Competing with the hiss of the venue’s overworked espresso machine, the conversation nevertheless flows easily amongst the Secrets from the Crime Scene panel: Kate McClymont, Fairfax investigative journalist, known most recently for He Who Must Be Obeid, an exposé on Sydney businessman Eddie Obeid’s corrupt dealings; Sarah Hopkins, criminal lawyer and fiction-crime author, her most recent novel being This Picture of You; and Michael Robotham, Australian journalist turned successful international crime writer, his latest book being Life or Death.

Kate, with her permanently quizzical left eyebrow, is an expert on the depths of Sydney’s criminal undercurrents, from the murderous mentality of organised crime and bikie gangs to the sociopathic undertow of white-collar crime. The audience roars when she says, “One of the things I really love about Sydney’s criminals is they are so stupid”. And vain: one of her regular informants, who was jailed for abducting Terry Falconer (subsequently murdered), whined to her that the actor portraying him in TV’s Underbelly: Badness “makes me look like a gay porn star”.

Michael says his books “tap into everyday fears” and that he often has to tone “down the truth to make it palatable, because people will not believe it in a book of fiction”, even though “truth always, always proves to be stranger”. Tom remarks on the frequent prescience in Michael’s novels as is exemplified by the story Michael tells of The Wreckage, a novel that was based on the idea “that $250billion of drug cartel money was laundered through major western banks, because during the Global Financial Crisis, banks were so short of funds, they waived all money-laundering laws simply to stay afloat”. The novel was reviewed by an incredulous Joe Nocera, financial writer for The New York Times, who said that no major Western bank would launder money for a drug cartel; it simply wouldn’t happen. With a larrikin air of perpetual amusement, Michael says that now every time there’s a factual report of such events, he sends Joe a tweet: “Say it ain’t so, Joe, say it ain’t so”.

Sarah, who has the demeanour of a meditating monk, rather than someone professionally mired in the mess of criminality and the constipated bureaucracy of social institutions, is more serious than the other panellists, but no less interesting. Through her creative writing, she questions who in our society gets to define what a crime is and the fact that, until recently, “criminal law wouldn’t reach its arm into the home” because “a crime, traditionally, has been about transgressions in the public realm”.  As Tom notes, her books are now very much focused on the notion that “the place where your body and mental health is most likely to be at risk is in the home”, an unsettling thought.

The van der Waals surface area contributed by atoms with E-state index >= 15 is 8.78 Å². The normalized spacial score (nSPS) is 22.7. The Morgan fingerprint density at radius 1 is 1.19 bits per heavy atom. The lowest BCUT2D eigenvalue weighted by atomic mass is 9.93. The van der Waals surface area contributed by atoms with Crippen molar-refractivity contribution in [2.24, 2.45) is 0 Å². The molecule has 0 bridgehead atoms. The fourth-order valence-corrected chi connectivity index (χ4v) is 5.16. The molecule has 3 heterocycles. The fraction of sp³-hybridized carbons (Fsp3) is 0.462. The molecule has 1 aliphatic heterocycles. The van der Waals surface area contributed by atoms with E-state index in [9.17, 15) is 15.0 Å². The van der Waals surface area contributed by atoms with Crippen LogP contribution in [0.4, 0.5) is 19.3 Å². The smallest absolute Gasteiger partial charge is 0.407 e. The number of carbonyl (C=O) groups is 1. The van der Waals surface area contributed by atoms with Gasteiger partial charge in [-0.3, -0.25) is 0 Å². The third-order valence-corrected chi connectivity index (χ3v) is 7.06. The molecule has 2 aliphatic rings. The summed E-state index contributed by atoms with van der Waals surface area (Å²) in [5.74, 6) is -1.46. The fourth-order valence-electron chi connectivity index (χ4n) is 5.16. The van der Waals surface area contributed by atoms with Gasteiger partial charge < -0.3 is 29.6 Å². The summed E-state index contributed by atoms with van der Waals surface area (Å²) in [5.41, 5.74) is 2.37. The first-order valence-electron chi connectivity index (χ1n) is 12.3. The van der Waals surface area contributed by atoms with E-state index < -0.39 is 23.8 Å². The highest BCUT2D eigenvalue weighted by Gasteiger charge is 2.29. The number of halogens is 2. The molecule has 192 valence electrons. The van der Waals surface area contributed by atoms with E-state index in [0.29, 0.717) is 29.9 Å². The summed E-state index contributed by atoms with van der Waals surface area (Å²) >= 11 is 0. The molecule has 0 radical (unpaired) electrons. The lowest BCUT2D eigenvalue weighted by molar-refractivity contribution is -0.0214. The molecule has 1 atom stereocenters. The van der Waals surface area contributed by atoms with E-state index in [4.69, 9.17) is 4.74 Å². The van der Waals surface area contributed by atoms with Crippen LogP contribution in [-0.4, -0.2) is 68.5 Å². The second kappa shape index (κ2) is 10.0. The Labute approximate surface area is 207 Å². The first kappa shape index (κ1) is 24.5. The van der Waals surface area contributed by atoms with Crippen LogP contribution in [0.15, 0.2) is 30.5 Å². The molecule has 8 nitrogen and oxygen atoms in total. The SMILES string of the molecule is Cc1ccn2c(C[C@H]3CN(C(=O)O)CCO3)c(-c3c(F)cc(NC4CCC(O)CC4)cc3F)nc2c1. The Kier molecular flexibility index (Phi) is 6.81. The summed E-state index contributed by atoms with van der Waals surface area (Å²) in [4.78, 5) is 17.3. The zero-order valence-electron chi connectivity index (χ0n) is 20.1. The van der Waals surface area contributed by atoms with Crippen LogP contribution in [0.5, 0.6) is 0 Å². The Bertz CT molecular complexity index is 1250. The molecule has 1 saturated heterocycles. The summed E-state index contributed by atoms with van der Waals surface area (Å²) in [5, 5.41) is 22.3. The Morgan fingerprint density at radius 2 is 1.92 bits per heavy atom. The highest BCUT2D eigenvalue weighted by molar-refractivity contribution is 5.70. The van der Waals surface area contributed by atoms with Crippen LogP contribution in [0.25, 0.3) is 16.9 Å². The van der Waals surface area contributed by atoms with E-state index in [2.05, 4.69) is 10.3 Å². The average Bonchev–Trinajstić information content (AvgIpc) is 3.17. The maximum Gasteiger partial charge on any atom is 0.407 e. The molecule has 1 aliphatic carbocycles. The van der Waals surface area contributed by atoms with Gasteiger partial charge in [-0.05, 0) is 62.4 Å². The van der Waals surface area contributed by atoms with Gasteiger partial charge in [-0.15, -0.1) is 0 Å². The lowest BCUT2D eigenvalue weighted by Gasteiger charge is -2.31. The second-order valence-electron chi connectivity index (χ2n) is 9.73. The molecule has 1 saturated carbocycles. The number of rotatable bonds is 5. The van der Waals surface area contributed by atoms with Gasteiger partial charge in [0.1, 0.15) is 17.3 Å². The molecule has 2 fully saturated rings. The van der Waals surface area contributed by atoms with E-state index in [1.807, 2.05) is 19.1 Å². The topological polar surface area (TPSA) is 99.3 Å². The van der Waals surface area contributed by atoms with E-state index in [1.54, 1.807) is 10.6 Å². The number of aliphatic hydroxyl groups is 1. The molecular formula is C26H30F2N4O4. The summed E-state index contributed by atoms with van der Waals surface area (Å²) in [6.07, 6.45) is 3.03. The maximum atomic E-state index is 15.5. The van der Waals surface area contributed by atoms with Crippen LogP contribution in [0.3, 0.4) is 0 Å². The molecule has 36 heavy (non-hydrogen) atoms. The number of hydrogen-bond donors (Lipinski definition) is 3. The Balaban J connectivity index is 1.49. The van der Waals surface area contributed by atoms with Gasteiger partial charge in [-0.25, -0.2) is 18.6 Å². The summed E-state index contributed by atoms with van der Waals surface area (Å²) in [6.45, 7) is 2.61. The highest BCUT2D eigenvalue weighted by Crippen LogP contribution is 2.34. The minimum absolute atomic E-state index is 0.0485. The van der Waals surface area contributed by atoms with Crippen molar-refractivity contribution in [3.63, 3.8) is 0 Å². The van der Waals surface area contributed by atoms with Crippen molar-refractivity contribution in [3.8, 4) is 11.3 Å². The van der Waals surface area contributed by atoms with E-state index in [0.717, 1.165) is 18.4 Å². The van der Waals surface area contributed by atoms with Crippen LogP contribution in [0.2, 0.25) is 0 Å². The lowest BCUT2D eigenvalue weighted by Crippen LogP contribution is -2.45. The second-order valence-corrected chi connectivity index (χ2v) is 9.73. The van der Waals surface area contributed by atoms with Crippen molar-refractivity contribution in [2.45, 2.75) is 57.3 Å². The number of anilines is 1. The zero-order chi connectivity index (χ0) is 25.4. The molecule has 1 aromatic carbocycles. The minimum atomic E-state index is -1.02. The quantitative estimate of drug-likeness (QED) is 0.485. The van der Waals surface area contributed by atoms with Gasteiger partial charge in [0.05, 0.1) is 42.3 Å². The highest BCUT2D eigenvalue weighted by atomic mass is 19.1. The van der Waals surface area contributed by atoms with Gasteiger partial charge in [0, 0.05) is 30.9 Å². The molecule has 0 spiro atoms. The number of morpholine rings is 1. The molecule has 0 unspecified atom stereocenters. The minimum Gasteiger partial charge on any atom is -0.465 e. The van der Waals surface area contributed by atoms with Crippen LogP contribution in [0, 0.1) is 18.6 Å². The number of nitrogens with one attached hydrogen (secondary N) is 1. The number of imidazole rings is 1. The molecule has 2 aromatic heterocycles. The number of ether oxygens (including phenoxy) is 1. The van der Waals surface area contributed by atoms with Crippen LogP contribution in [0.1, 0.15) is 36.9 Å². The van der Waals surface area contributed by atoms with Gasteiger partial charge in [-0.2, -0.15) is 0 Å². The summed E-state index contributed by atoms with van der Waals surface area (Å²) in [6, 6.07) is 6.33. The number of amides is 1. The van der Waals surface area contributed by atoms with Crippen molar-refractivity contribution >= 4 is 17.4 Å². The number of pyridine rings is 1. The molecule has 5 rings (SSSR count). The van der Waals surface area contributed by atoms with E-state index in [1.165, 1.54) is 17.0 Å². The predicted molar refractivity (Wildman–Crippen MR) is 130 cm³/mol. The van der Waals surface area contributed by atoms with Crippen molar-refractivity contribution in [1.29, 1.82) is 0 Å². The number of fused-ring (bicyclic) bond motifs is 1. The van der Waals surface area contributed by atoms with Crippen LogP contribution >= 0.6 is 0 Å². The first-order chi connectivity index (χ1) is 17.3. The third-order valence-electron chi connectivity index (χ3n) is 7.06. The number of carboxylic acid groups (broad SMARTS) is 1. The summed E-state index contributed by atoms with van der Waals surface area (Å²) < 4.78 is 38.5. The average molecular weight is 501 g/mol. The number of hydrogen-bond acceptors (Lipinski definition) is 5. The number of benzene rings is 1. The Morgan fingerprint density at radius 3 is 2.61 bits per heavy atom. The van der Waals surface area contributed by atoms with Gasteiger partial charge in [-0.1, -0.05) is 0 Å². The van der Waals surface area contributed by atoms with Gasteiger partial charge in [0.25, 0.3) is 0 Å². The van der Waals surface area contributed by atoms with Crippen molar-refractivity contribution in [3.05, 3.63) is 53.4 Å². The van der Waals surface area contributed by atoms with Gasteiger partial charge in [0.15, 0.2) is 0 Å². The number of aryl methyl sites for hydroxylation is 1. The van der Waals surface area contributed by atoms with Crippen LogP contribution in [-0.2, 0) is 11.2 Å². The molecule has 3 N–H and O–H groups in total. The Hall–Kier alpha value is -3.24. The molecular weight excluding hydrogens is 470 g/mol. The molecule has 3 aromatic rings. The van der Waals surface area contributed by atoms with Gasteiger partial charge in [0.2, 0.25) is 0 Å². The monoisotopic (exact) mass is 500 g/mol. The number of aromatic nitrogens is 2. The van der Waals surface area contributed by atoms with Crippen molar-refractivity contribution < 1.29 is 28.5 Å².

In response to a question from the audience, Sarah says she’s never been threatened by a reader, but Michael’s tells of his stalker and many “angry emails” from Americans who objected to this line in an early novel: “something didn’t quite look right, like seeing Bill Gates in board-shorts or George W. Bush in the White House”. And then there is the intrepid Kate, who has had her fair share of legal action and life-threatening phone calls in the middle of the night.

Crime writing—it’s a dangerous but thrilling life.

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Tom Wright, Michael Robotham, Kate McClymont, Sarah Hopkins

Much Violence, Zero Harm

If I were a voodoo-hoodoo, my more annoying clients might experience the mysterious onset of a headache around 7:30 on a certain week night.

“Do you know why people like violence? It is because it feels good.”

Alan Turing in The Imitation Game

But the only violence I like is the kind that doesn’t hurt anything.

Taiko

Chu-daiko and Shime-daiko

So Taiko is perfect. Thus far, we’ve learnt the basics of the Miyake and Yatai-bayashi  rhythms, fantastic workouts for the body, brain and voice.